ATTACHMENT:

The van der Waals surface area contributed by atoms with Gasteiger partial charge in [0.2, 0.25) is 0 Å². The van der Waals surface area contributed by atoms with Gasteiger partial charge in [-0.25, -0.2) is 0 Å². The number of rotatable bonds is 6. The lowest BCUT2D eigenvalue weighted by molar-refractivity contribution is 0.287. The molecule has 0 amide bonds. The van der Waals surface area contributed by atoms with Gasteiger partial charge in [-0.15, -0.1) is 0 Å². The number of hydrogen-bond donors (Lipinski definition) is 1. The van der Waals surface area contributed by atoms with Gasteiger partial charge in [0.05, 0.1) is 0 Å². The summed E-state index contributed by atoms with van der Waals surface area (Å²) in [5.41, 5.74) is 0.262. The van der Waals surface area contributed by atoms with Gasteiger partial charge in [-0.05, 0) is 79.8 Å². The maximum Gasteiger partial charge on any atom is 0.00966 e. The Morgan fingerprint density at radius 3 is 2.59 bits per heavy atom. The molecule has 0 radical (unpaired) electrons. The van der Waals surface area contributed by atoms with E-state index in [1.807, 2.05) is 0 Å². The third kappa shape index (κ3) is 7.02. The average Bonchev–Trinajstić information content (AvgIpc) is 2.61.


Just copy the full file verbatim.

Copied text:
The van der Waals surface area contributed by atoms with Gasteiger partial charge in [0.2, 0.25) is 0 Å². The van der Waals surface area contributed by atoms with Gasteiger partial charge in [-0.25, -0.2) is 0 Å². The number of rotatable bonds is 6. The lowest BCUT2D eigenvalue weighted by molar-refractivity contribution is 0.287. The molecule has 0 amide bonds. The van der Waals surface area contributed by atoms with Gasteiger partial charge in [-0.15, -0.1) is 0 Å². The number of hydrogen-bond donors (Lipinski definition) is 1. The van der Waals surface area contributed by atoms with Gasteiger partial charge in [0.05, 0.1) is 0 Å². The summed E-state index contributed by atoms with van der Waals surface area (Å²) in [5.41, 5.74) is 0.262. The van der Waals surface area contributed by atoms with Gasteiger partial charge in [-0.05, 0) is 79.8 Å². The maximum Gasteiger partial charge on any atom is 0.00966 e. The Morgan fingerprint density at radius 3 is 2.59 bits per heavy atom. The molecule has 0 radical (unpaired) electrons. The van der Waals surface area contributed by atoms with E-state index in [1.807, 2.05) is 0 Å². The third kappa shape index (κ3) is 7.02. The average Bonchev–Trinajstić information content (AvgIpc) is 2.61.